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Einstein (São Paulo)

Print version ISSN 1679-4508

Abstract

DAVID, Andre Ibrahim et al. Analysis of transplant rejection in rabbits aponeurosis. Einstein (São Paulo) [online]. 2012, vol.10, n.3, pp. 302-305. ISSN 1679-4508.  http://dx.doi.org/10.1590/S1679-45082012000300008.

OBJECTIVE: To study the feasibility of heterologous aponeurosis to close the abdominal wall of rabbits emphasizing the rejection process. METHODS: This project was approved by the Animals Care Committee of the Faculdade de Ciências Médicas da Santa Casa de São Paulo, and it was carried out at the Experimental Surgery and Technical Unit. Four red female rabbits exchanged abdominal wall aponeurosis with other four white male animals. Two rabbits just had it removed and replaced to be the control group for the healing process. Animals were evaluated once a day, and after 7 days they were sacrificed. Immunohistochemical analysis with CD20 and CD79 was done. RESULTS: The animals did not have cellulitis, abscess, hematoma, wound dehiscence or herniation. The graft site showed intense hyperemia. The histological analysis showed an inflammatory process with maturing myofibroblasts and collagen ranging from incipient to moderate. The number of vessels was reduced and the inflammatory cells were most plasma cells and macrophages. There were no morphological signs of acute rejection with aggressive vascular endothelial damage. The adjacent muscle showed signs of degeneration with inflammatory centralization of nuclei and cytoplasmic condensation. The immunohistochemical analysis (CD20 and CD79) showed that the inflammatory process was not mediated by lymphocytes. Mann-Whitney nonparametric test showed that the hypothesis of equality (p>0.05) should not be discarded. CONCLUSION: There were no postoperative complications (fistulas, dehiscence etc.) and the histological analysis showed nonspecific inflammatory process. The immunohistochemical analysis showed that the inflammatory process was not due to a possible rejection.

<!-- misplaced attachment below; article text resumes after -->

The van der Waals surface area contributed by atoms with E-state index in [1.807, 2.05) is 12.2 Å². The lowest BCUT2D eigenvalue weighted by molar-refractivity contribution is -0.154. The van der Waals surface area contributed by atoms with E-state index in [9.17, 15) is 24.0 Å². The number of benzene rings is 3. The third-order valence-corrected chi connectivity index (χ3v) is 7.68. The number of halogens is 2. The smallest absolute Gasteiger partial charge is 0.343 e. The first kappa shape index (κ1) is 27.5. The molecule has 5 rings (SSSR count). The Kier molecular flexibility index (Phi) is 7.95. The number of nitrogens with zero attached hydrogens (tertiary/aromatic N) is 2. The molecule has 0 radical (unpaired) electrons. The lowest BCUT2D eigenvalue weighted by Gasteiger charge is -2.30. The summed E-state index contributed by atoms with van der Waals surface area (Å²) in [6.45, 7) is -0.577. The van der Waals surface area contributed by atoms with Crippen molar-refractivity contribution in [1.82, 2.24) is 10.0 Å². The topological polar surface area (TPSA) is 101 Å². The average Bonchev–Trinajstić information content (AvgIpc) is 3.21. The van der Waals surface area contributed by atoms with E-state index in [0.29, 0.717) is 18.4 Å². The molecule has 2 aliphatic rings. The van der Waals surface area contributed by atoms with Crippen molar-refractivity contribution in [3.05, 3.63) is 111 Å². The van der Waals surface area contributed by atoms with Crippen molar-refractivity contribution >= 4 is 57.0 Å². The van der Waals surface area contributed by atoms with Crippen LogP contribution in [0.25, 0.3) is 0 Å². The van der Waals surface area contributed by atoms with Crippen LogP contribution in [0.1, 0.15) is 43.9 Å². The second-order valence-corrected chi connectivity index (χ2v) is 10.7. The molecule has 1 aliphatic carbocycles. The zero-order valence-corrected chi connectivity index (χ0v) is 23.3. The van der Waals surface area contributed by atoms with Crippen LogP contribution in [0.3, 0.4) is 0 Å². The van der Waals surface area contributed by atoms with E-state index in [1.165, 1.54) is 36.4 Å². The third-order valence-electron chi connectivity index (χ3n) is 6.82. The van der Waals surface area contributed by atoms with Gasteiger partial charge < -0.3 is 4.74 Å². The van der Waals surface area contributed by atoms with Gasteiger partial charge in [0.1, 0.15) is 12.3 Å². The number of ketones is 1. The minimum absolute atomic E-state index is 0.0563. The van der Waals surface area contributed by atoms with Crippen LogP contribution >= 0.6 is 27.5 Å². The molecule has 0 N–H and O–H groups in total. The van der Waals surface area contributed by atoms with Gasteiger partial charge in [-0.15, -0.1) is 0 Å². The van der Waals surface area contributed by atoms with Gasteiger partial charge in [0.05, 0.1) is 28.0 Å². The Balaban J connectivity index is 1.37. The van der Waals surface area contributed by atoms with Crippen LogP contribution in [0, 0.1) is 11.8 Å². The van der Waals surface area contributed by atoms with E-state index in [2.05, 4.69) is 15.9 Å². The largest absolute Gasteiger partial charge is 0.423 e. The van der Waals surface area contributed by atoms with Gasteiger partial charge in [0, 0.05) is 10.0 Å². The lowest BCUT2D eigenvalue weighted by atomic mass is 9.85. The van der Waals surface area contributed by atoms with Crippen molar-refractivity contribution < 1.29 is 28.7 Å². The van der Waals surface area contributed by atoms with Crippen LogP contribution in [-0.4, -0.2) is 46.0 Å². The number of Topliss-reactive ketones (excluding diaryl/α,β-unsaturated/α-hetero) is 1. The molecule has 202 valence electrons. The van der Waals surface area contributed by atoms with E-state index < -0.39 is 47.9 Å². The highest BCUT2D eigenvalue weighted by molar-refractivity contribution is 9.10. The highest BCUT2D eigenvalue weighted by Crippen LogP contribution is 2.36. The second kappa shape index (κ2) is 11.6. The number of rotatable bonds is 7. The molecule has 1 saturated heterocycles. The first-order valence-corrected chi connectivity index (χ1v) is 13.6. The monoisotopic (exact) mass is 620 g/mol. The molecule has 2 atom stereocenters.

Keywords : Graft rejection; Antigens, CD20; Transplantation; Abdominal wall [surgery]; Rabbits.

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